The Mistake You Want To Avoid When Cooking With Frozen Veggies

Many of today's great inventions come from the 1920s. Band-Aids, blenders, hair dryers, even cheeseburgers. According to the Hancock Historical Museum, these innovative concepts were created to simplify home life after WWI's hardships. That said, one of the most beneficial inventions that eased the everyday stress of cooking was quick-frozen foods, including vegetables.

Eater notes that much like today, freezing excess food to prevent it from spoiling was not an uncommon phenomenon back then. In fact, it had been practiced for nearly 1,000 years before Clarence Birdseye's quick-freezing method in the 1920s. While living in Canada, Birdseye often watched the Inuit fish for food in the country's polar northern regions. Once caught, they would let it sit out on the ice, and with the help of the biting wind and air, the fish froze instantly after it was retrieved, per LOC. Unlike other slow-frozen meals at the time, which became mushy when thawed, Clarence Birdseye found that the quick-freezing method effectively retained a food's structure and freshness. 

Throughout the 1920s, Birdseye tried to replicate the Inuit's freezing methods in America, notes Eater. By 1930, the first packages of Birds Eye Frosted Food Company hit the shelves, including items such as fish, meat, fruits, and of course, veggies. Now, when browsing the shelves at the local grocery store, consumers can enjoy quick-frozen vegetables that retain their full flavor and nutritional value. Still, it's important to remember a few rules before using these frozen foods in the kitchen.

Mistakes to avoid with frozen veggies

Selecting frozen vegetables from the supermarket is just as essential as cooking them. HuffPost recommends feeling around for clumps in bags of frozen veggies, as this can indicate loss of moisture within the vegetable (and therefore freshness) before it's even been opened. By selecting a bag where the veggies feel separated and dislodged, you can rest assured that they've retained their original state and texture.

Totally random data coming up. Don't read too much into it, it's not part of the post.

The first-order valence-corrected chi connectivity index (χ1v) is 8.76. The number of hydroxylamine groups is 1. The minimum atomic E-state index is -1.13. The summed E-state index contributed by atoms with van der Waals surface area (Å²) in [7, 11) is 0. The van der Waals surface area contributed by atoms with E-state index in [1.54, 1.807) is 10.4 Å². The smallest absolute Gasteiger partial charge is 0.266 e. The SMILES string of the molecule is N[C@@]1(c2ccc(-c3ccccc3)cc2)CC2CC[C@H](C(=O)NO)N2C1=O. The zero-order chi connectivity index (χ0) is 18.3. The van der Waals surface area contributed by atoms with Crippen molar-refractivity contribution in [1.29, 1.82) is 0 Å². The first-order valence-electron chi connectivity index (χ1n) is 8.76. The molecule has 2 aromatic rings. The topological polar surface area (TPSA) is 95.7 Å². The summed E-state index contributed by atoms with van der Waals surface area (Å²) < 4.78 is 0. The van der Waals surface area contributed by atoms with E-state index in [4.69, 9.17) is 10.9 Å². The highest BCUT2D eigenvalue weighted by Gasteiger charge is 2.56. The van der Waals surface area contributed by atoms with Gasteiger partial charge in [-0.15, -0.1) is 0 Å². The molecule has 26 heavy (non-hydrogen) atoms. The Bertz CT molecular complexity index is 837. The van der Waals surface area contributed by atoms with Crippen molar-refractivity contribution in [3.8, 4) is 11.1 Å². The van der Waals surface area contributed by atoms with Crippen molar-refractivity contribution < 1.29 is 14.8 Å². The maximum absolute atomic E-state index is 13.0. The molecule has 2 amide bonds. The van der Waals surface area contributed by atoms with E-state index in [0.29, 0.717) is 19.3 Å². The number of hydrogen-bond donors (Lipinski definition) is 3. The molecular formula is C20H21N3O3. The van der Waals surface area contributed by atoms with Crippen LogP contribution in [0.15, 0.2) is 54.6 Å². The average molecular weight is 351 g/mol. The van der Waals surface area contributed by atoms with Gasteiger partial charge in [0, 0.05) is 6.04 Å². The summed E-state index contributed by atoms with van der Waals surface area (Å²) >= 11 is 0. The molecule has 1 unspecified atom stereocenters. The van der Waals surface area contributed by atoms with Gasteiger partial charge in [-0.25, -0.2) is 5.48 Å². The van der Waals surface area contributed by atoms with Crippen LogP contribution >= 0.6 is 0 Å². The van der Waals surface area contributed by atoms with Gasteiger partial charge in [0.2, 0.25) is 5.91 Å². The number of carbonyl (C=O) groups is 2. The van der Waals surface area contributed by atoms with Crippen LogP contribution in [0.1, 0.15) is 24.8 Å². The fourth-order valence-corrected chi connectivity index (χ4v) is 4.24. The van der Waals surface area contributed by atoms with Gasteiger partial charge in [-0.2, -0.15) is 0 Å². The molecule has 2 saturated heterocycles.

When cooking with preserved ingredients, it's recommended to thaw frozen grains and meats before consuming them. But the same does not go for frozen veggies, except for corn on the cob and leafy greens, The Spruce Eats explains. It goes against the purpose of fast-freezing and can cause vegetables to become mushy and undesirable, which Birdseye desperately tried to avoid. Instead, cook them straight from the bag on a frying pan or include them as a frozen ingredient in soups or oven-baked meals, such as casseroles or pot pies. However, avoid mixing them with fresh veggies, as the textural difference can be unappealing on the palate.

After using your frozen veggies, it's possible to have some leftovers. While these are perfectly fine to preserve, don't forget them. As HuffPost explains, frigid air from the freezer stops harmful bacteria from spoiling the food, but it doesn't freeze the enzymes that keep it crisp and fresh. It is encouraged to consume your leftover (or unopened) frozen veggies within one year.

Canned vs. frozen: Which is better?

Besides freezing foods, another form of preservation is canning. Canned foods and vegetables have played an integral part in our society for centuries. According to Clemson University's Home & Garden Information Center (HGIC), canned vegetables undergo a unique process to preserve their taste and nutritional value. But how do they compare to frozen veggies? 

After they are placed in jars, these foods are heated to 240 F to kill harmful bacteria that can cause them to rot, spoil, or become diseased, per the HGIC. Heat also removes any excess air (and hazardous air-borne microorganisms) from the jar. Once the heat dissipates, the lid is suctioned to the top and cannot be removed unless forcibly opened. Seems full-proof, right? The truth is: not exactly. Canned vegetables are often packed with preservatives, such as salt and sugar, that extend their shelf life. Additionally, the Center for Environmental Health states that the cans used in heating, cooling, and packaging can contain bisphenol-A (BPA), a carcinogenic chemical known to cause birth defects. In 2017, the organization noted that a little less than half of the 250 canned foods tested for BPA came back with positive results.

Many health experts suggest using frozen vegetables over canned ones for their ability to retain nutritional benefits, per Hawaii's National Kidney Foundation. Sometimes, they can even keep more vitamins and nutrients inside than fresh produce, notes Food Network.